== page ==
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Exterior Color for Multi-Family Dwellings

Specifying exterior color for multi- family dwellings is a wholly different animal than for single family homes. The ownership, the goals, the sheer size of the complexes offer a completely different set of challenges. When done right the outcome can be stunning, increasing property values and the joy of home ownership. Proper color application for built environments enhances the human experience. Join Amy and Amy as they discuss the ins and outs of how to do it.

Ep 15: Exterior Color for Multi-Family Dwellings

Krane: Welcome to Let’s Talk Color.

Woolf: I’m Amy Woolf, principal designer at Amy Woolf Color and Design.

Krane: And I’m Amy Krane founding designer at Amy Krane Color. We’re both professional color experts who specialize in architectural color. We met while training and years later the conversation is still going strong.

Woolf: We both live our lives immersed in color and design. We often agree, but sometimes we don’t because color is personal. Color truths, however, are universal.

Krane: In each episode we’ll unravel the mystery of choosing color for your home or business, both inside and out.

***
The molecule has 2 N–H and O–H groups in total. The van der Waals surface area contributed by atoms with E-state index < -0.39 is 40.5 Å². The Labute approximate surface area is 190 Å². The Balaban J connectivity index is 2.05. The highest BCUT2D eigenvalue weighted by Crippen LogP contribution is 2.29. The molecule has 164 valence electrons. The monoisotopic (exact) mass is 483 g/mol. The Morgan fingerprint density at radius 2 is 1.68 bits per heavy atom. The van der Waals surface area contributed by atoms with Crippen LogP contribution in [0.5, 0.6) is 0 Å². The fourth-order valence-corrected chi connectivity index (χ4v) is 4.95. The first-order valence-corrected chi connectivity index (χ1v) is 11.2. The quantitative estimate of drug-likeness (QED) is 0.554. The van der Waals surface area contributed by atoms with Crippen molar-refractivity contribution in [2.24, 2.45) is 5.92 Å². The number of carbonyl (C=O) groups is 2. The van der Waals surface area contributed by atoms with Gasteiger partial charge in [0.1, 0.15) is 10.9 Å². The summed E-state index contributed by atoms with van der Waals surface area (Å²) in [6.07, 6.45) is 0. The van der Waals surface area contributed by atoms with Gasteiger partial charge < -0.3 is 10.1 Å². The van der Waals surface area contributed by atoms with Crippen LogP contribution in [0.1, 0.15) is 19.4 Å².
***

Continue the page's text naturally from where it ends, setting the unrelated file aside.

Krane: Hi there. This is episode 15 and today Amy and I will be talking about specifying color for multi-family residences. This is a very different animal than a single family home in every respect, from the size of the buildings to the ownership, to what the process is and what your goals are. For instance, the building itself can be an apartment building or a condo or co-op building, or it could be a community of many of them. It can be a small four unit building or a six unit or eight unit building where the owner lives there or doesn't. It can be a resort with hundreds of buildings with many, many community buildings that serve many different functions. It can be an over 55 community. It could be a co-housing community. And in every instance, how you do what you do will be very different than if you were specifying exterior color for a single family. So Amy, why don't you start? Tell us a little bit about the different kinds of buildings and communities you've worked with, how the ownership or the people you communicated with were different and how the process was different.